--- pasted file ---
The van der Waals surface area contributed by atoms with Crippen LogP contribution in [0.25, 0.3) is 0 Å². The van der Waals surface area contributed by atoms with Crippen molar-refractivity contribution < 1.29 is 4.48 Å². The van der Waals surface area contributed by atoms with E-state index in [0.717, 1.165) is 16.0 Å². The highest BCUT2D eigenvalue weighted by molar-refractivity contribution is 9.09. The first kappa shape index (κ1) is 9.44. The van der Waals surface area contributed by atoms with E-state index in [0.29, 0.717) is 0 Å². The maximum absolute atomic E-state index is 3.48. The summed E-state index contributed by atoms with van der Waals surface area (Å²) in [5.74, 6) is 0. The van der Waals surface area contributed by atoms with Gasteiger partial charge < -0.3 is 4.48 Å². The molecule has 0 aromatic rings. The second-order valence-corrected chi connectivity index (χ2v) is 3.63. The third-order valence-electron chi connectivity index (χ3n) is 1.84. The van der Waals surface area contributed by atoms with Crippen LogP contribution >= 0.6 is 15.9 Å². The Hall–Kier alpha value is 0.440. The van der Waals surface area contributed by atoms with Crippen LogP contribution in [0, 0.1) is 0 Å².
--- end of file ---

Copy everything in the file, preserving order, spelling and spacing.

The van der Waals surface area contributed by atoms with Crippen LogP contribution in [0.25, 0.3) is 0 Å². The van der Waals surface area contributed by atoms with Crippen molar-refractivity contribution < 1.29 is 4.48 Å². The van der Waals surface area contributed by atoms with E-state index in [0.717, 1.165) is 16.0 Å². The highest BCUT2D eigenvalue weighted by molar-refractivity contribution is 9.09. The first kappa shape index (κ1) is 9.44. The van der Waals surface area contributed by atoms with E-state index in [0.29, 0.717) is 0 Å². The maximum absolute atomic E-state index is 3.48. The summed E-state index contributed by atoms with van der Waals surface area (Å²) in [5.74, 6) is 0. The van der Waals surface area contributed by atoms with Gasteiger partial charge < -0.3 is 4.48 Å². The molecule has 0 aromatic rings. The second-order valence-corrected chi connectivity index (χ2v) is 3.63. The third-order valence-electron chi connectivity index (χ3n) is 1.84. The van der Waals surface area contributed by atoms with Crippen LogP contribution >= 0.6 is 15.9 Å². The Hall–Kier alpha value is 0.440. The van der Waals surface area contributed by atoms with Crippen LogP contribution in [0, 0.1) is 0 Å².